When the current crisis began, it looked like a certain victory for Mark Rutte. Now I’m not so sure. A real win for Geert Wilders is certainly possible. What every left-wing loony and politician forgets is that you can’t eradicate conservatives completely. Every party has a progressive and a conservative wing. Moving the entire party to the left simply creates an empty space, soon to be filled.

Another point favoring Wilders is his trial. That’s about to end with a verdict. After six years of almost hilarious agony the court has to announce a sentence in September. The court really wished it would all go away. It’s an embarrassment. They can’t sentence him to what they really want, because that will make him a martyr. And the next premier. On the other hand, they have to do something, otherwise six years of work goes down the drain. I can’t see Wilders losing here, even if he is convicted.

Next, the crisis is only beginning. By the time our elections are due, president Trump will have been re-elected, and the crisis worsened. Normally being a ruling premier gives them a slight advantage. Not in this case. No matter what Rutte may do, he will enter the elections with the big black stain of being a now unpopular PM during the worst economic crisis ever. Trump’s reelection is almost a certainty. That will certainly influence Dutch voters.

Black Pete is now officially forbidden as hate speech on FecesBook. I’m banned for 24 hours for placing this the picture at the top of this essay on my page. (kind of Dutch Amazon) banned all products displaying Black Pete. Something that supports Wilders.

And finally, the EU transfer union draining money from the wealthier nations into the poor nations has been accomplished. Rutte played the Mr. No Role, but not for long enough. He’s now known as Mr. No, No, Yessss!!!! That also won’t work in his favor.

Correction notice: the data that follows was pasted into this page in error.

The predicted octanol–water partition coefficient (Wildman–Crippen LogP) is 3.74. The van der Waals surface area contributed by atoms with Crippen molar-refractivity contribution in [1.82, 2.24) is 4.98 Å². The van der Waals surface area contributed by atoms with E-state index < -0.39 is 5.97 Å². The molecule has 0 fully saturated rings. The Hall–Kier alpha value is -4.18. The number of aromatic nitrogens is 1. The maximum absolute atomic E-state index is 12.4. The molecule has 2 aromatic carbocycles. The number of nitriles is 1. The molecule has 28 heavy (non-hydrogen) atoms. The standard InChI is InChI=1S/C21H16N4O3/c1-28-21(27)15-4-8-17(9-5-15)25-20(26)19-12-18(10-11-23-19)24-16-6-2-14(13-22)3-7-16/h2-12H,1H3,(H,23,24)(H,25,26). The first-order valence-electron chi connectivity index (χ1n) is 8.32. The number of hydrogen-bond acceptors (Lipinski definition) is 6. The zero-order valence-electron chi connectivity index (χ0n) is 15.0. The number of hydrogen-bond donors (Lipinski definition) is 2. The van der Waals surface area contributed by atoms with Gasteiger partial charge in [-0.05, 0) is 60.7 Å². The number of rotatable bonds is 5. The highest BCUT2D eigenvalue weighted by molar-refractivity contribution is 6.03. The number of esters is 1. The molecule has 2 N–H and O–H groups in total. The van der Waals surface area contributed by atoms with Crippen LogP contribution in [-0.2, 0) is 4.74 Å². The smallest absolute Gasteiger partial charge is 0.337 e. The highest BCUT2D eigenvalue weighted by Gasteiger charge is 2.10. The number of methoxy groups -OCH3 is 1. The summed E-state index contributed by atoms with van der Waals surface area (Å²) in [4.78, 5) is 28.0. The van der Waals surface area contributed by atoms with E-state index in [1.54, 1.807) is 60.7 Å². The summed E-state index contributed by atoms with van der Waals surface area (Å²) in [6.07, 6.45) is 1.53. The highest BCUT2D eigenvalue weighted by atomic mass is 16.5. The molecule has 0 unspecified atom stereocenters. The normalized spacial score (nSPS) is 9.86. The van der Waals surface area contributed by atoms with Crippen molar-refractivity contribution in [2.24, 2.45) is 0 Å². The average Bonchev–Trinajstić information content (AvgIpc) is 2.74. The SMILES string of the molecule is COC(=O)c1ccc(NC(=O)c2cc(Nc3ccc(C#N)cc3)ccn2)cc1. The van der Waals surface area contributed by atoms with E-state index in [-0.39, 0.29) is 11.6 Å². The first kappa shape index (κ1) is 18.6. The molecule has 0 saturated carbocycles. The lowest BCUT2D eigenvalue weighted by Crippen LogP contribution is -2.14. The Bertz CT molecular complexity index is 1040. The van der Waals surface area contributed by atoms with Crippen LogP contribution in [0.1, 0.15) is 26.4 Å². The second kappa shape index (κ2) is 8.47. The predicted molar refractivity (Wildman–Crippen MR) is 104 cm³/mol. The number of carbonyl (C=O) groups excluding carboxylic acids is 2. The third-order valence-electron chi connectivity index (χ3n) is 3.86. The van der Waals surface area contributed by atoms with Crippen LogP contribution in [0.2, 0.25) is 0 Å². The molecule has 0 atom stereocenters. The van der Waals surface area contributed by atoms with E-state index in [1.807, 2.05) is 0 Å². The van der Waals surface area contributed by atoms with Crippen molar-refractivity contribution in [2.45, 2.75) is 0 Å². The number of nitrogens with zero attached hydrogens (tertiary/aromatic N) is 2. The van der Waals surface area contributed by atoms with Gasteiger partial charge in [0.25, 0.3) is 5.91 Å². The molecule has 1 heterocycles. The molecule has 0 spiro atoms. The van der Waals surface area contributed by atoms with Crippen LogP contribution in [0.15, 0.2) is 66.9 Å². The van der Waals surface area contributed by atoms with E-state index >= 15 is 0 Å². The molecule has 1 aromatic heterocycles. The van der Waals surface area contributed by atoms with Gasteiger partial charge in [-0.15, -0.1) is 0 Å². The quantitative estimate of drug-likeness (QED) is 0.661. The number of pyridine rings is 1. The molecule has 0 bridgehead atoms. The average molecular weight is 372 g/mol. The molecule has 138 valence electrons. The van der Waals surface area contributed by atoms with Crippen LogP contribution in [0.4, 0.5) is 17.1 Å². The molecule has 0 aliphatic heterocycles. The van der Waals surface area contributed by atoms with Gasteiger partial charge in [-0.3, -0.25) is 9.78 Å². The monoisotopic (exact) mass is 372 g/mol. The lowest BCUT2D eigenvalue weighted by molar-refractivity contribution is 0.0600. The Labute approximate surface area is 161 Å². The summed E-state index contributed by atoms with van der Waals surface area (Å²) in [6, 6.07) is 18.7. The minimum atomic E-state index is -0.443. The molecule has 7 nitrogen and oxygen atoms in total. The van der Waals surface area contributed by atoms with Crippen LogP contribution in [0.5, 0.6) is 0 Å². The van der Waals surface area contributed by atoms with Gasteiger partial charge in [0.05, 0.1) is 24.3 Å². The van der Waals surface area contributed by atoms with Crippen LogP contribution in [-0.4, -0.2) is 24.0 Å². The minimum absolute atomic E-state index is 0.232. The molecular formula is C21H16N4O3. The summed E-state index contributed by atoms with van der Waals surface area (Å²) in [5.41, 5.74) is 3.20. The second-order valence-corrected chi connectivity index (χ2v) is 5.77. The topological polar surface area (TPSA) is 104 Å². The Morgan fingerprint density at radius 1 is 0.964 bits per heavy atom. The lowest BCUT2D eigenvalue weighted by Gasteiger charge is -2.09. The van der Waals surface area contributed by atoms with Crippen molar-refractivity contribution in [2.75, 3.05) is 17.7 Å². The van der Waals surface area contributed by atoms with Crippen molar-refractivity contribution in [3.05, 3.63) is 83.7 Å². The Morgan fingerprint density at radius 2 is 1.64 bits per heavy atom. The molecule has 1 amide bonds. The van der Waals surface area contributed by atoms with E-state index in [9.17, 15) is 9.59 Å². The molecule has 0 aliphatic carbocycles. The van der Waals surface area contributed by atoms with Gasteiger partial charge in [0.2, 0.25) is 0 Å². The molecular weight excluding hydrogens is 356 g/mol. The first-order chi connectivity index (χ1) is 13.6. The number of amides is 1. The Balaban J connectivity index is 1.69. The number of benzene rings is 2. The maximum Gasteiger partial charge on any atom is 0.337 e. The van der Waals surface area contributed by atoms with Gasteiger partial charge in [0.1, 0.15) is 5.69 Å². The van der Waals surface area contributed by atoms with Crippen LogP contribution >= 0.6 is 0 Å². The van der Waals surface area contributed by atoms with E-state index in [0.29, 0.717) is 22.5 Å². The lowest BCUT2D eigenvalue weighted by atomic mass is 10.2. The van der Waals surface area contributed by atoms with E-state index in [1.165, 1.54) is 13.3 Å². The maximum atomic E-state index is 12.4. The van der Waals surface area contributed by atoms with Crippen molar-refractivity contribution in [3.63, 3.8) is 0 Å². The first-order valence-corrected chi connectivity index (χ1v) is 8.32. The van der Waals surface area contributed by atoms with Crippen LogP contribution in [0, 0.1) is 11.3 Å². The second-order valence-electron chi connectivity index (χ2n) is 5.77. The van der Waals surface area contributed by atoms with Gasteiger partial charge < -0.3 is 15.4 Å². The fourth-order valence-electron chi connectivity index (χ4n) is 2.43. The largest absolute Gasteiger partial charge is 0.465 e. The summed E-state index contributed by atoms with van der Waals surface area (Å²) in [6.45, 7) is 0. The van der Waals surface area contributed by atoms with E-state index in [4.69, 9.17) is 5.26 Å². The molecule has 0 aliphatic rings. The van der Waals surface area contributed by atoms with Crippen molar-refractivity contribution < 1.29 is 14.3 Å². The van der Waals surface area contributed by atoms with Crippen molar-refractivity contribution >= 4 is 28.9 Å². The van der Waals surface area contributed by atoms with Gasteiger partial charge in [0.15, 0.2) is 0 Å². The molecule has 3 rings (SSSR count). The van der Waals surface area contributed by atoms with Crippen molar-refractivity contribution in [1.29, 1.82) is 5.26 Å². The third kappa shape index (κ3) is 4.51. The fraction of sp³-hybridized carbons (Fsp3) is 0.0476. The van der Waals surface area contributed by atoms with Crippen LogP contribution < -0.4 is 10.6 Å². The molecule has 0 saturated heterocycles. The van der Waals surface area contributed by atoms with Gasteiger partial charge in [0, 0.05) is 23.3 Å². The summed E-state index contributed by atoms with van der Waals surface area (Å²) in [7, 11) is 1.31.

All of these facts happened close enough before the elections so that voters will remember them. I don’t see what Rutte can do against it. We have a long way to go before we get to vote, but I’m becoming more optimistic about Geert’s chances.

— H. Numan

*Key to Dutch parties:

FvD   Forum for Democracy
    Forum voor Democratie
    Conservative, populist, Euroskeptic
VVD   People’s Party for Freedom and Democracy
    Volkspartij voor Vrijheid en Democratie
PvdA   Labour Party
    Partij van de Arbeid
    Social democrats
PVV   Party for Freedom
    Partij voor de Vrijheid
    Classical liberal, Islam-critical
SP   Socialist Party
    Socialistische Partij
    Left-wing populists, former Maoists, to the left of communists
CDA   Christian Democratic Appeal
    Christen-Democratisch Appèl
    Christian democrats, center-right
D66   Democrats 66
    Politieke Partij Democraten 66
    Centrist social liberals
CU   ChristianUnion
    Christian Democrats, left-wing, only “conservative” in being ostensibly religious
GL   GreenLeft
    Environmentalism plus hard left
SGP   Reformed Political Party
    Staatkundig Gereformeerde Partij
    Christian right, advocates a Christian theocracy
PvdD   Party for Animals
    Partij voor de Dieren
    Animal rights
Denk   Denk
50+   50PLUS
    Pensioners’ party
VNL   VoorNederland
    For The Netherlands
    Classical liberal party
PPNL   Pirate Party of the Netherlands
    Piratenpartij Nederland
    Anti-copyright, transparent governance